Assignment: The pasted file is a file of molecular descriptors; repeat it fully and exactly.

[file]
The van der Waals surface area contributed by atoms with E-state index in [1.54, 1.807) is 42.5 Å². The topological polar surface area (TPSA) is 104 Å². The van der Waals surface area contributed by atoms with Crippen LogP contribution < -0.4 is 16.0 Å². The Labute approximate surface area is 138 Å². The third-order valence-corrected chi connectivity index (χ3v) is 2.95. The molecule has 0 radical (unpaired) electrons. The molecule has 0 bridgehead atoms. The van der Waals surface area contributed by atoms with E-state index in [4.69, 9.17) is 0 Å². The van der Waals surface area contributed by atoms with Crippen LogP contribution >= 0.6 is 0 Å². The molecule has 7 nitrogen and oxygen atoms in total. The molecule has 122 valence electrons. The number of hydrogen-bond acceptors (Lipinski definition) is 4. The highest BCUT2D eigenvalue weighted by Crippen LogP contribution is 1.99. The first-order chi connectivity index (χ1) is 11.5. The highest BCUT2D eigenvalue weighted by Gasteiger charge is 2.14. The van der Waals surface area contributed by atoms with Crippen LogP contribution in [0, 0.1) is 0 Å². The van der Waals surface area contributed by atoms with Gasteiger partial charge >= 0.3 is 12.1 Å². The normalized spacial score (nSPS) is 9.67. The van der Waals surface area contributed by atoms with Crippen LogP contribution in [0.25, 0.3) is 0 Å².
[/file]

The van der Waals surface area contributed by atoms with E-state index in [1.54, 1.807) is 42.5 Å². The topological polar surface area (TPSA) is 104 Å². The van der Waals surface area contributed by atoms with Crippen LogP contribution < -0.4 is 16.0 Å². The Labute approximate surface area is 138 Å². The third-order valence-corrected chi connectivity index (χ3v) is 2.95. The molecule has 0 radical (unpaired) electrons. The molecule has 0 bridgehead atoms. The van der Waals surface area contributed by atoms with E-state index in [4.69, 9.17) is 0 Å². The van der Waals surface area contributed by atoms with Crippen LogP contribution >= 0.6 is 0 Å². The molecule has 7 nitrogen and oxygen atoms in total. The molecule has 122 valence electrons. The number of hydrogen-bond acceptors (Lipinski definition) is 4. The highest BCUT2D eigenvalue weighted by Crippen LogP contribution is 1.99. The first-order chi connectivity index (χ1) is 11.5. The highest BCUT2D eigenvalue weighted by Gasteiger charge is 2.14. The van der Waals surface area contributed by atoms with Crippen LogP contribution in [0, 0.1) is 0 Å². The van der Waals surface area contributed by atoms with Gasteiger partial charge >= 0.3 is 12.1 Å². The normalized spacial score (nSPS) is 9.67. The van der Waals surface area contributed by atoms with Crippen LogP contribution in [0.25, 0.3) is 0 Å².